There are various ways of obtaining contrasts and two of the most common are illustrated by Figure 19. A white spot against a black background always shows so plainly that the eye goes to it very quickly. Likewise a black spot against white attracts immediate attention. Now, many objects in nature are similar to these spots. For instance, a white house in strong sunlight against a background of dark trees is similar to the white spot mentioned above and the eye sees it quickly because of the contrast. A dark building silhouetted against the sky illustrates the idea of the dark spot against the light background. Now, a white spot against a dark tone appears even whiter if the dark tone grades gradually to white so as to have no sharp edges to lead the eye from the spot itself, and in the same way a dark spot against a white background will appear even blacker if the white background grades out gradually to gray or black, for this will cause the white background to appear even whiter by contrast. The spots "A" and "B" at the top of Figure 19 illustrate this point as do also the small sketches of houses "C" and "D."
Figure 18. The Same Subject Drawn with BroadLines and with Fine Lines. A Type of Sketch to he Submitted by the Architect to His Client to Show Proposed Alterations.
Figure 19. Illustrating Method of Focusing Attention by Means of Strong Contrasts of Light and Dark.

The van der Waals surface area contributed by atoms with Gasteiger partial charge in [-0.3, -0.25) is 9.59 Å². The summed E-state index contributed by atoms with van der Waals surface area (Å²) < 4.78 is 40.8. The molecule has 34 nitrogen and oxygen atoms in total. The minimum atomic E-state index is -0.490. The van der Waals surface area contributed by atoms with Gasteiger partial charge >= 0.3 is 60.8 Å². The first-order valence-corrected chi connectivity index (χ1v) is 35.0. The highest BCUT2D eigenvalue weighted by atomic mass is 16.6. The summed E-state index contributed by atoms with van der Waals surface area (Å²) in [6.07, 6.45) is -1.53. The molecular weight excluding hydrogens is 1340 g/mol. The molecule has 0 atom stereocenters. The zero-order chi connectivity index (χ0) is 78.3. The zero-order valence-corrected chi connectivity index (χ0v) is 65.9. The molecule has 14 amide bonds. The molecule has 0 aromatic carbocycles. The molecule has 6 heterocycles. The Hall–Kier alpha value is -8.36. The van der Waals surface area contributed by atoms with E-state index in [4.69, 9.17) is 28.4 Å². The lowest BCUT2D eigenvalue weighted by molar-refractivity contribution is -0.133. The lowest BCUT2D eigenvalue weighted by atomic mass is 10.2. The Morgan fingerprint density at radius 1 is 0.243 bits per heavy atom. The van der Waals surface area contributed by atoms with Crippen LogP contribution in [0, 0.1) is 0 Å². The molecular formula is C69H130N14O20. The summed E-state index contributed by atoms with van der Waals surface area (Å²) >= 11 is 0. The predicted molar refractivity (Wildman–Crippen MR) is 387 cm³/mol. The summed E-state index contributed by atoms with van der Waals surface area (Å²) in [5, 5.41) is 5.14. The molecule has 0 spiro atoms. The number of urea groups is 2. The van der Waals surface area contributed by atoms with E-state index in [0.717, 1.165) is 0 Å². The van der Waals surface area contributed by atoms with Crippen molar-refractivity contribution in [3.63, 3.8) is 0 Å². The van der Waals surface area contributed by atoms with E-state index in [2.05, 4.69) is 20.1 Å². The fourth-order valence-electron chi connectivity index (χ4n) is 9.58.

Figure 20. Illustrating the Focusing of Attention at the Center of Interest by Means of Strong Contrasts of Light and Dark.
It must be remembered, too, that the light conditions in nature vary constantly, so it is possible for an object to appear light against dark during certain times of the day and dark against light at others. For example an office building in bright sunlight might appear light against a deep blue sky until evening when it might change to a dark silhouette against a brilliant sunset sky. The drawings of the lighthouse, "E" and "F" at the bottom of Figure 19 still further illustrate this point. This example is rather extreme but serves to make clear that two sketches of a building made at different hours might vary greatly from each other. Therefore, when working from nature it is necessary to draw very quickly as the light is constantly changing.